While the list isn't comprehensive, Mozilla looked at 70 popular items and found that a little over 25 of them meet the minimum security standards. The most secure gadgets are; the Nintendo Switch, a Harry Potter Kano Coding Kit that mixes wand magic and teaching kids how to code, and an open-source smart speaker called Mycroft Mark 1.
The PlayStation 4, as well as Apple's AirPods, did well on the test, too, but they get dinged for having privacy policies that are difficult to decipher as well as unexpected data sharing with third parties. The Xbox One also loses points for the same unexpected data sharing. (creepy)
"Sometimes consumers don't recognize that their gifts are connected to the internet. Now they can make purchasing decisions based on privacy. It's part of our work to start conversations about online privacy," Ashley Boyd, Mozilla’s VP of advocacy, explains. "One thing we've noticed is that for a lot of the products in the current guide, we couldn't figure out whether they met the minimum security guidelines because the information wasn't available on companies' websites."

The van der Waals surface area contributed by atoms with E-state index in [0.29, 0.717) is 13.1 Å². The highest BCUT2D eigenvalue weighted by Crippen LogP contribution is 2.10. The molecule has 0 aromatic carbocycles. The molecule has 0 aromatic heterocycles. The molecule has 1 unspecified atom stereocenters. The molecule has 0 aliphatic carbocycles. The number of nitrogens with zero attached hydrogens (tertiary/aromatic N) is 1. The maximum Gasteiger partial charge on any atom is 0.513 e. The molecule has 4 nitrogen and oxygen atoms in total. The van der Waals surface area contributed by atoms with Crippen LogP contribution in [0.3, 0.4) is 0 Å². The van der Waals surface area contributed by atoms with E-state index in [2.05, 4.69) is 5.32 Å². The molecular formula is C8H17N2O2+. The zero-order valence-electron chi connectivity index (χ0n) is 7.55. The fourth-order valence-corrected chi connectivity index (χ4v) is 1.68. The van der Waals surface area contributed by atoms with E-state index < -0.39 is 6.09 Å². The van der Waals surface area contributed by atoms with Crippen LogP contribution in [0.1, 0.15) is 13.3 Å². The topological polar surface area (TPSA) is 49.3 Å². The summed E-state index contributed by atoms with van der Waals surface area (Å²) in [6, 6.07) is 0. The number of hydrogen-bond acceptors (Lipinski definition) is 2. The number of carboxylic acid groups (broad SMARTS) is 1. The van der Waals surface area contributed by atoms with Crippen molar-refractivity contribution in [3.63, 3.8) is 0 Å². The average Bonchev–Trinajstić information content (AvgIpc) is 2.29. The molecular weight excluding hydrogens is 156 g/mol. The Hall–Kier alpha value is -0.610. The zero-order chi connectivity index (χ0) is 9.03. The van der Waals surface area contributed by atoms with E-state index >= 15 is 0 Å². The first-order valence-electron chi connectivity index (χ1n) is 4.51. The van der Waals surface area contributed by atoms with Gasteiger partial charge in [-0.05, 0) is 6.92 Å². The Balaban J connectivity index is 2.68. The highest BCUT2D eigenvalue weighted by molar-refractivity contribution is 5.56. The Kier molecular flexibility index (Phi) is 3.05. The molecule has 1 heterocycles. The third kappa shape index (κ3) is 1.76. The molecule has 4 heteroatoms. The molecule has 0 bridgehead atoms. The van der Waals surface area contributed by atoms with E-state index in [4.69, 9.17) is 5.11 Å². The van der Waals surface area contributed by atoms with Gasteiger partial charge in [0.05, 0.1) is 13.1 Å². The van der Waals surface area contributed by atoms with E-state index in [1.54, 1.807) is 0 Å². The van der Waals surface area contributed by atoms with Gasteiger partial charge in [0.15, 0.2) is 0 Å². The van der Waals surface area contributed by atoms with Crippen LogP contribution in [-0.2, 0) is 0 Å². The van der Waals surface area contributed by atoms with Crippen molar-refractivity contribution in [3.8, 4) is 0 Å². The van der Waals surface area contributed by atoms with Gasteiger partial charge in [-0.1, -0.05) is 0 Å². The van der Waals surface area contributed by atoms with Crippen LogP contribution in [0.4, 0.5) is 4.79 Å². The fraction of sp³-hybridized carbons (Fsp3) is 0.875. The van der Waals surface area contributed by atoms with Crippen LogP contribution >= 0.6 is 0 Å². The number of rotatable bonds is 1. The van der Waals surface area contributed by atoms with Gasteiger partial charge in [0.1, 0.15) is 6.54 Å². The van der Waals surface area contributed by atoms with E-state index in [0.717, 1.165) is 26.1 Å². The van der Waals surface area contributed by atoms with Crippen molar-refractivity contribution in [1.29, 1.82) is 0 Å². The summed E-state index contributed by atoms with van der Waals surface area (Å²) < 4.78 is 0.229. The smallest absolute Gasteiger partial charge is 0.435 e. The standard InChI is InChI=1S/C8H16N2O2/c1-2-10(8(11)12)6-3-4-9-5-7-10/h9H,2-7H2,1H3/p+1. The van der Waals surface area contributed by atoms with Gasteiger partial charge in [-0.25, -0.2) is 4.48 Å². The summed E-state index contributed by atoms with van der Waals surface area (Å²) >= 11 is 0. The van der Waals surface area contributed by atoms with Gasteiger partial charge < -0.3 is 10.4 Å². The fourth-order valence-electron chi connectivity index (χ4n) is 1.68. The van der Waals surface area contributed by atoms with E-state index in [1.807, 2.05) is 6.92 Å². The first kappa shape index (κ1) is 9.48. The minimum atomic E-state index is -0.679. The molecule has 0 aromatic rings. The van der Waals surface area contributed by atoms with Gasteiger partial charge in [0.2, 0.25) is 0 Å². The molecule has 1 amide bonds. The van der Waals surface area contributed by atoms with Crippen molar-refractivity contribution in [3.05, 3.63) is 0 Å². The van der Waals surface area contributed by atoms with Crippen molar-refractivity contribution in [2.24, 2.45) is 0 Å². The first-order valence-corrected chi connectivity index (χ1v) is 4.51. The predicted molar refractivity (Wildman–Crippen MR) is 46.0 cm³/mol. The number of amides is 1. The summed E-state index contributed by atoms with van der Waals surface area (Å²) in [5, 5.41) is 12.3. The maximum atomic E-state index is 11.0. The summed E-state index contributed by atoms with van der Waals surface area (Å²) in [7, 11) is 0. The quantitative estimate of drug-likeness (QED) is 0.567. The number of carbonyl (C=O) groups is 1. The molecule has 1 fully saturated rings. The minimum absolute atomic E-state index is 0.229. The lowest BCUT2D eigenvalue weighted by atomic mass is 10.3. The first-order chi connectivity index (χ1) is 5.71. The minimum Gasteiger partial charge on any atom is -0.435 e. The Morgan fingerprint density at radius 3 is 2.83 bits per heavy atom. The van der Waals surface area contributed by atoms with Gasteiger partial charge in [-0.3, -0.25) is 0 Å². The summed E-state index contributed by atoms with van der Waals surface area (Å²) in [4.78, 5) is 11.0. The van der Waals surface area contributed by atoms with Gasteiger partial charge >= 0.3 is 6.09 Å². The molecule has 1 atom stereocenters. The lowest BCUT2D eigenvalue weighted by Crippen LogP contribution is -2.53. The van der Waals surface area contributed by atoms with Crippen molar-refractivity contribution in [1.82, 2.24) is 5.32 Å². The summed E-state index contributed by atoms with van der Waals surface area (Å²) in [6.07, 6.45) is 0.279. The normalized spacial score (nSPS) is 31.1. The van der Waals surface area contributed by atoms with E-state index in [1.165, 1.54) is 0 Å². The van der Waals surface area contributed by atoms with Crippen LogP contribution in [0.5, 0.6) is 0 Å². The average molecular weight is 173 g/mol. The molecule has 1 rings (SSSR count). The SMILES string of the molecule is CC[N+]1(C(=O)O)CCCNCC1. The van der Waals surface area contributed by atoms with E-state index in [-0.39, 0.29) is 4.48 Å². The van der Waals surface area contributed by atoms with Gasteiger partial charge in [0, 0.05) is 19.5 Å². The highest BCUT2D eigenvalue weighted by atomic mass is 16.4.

On the other side of the privacy spectrum, you have companies like Amazon and Google. The Google Home can track you through its connected app and share data with third parties for unexpected reasons, the report says. Mozilla also notes that the Google Home listens in on your conversations, although, as a smart speaker, it's hard to see what else it's supposed to do.
The report also includes users' feedback on whether they find a device "super creepy" or "not creepy." Mozilla, however, does not verify whether people have used the products before they vote, so the votes are mainly based on people's existing impressions and Mozilla's privacy report.
From last year's results, Mozilla says it's been in discussions with manufacturers who have reached out, and in some cases, adjusted, their privacy policies and upgraded security. In another campaign, Mozilla asked Amazon to provide more information on how data was being collected through the Echo Dot for Kids. While Amazon did provide more information after the inquiry, Mozilla says it's still in talks to get more clarity on how the data is stored.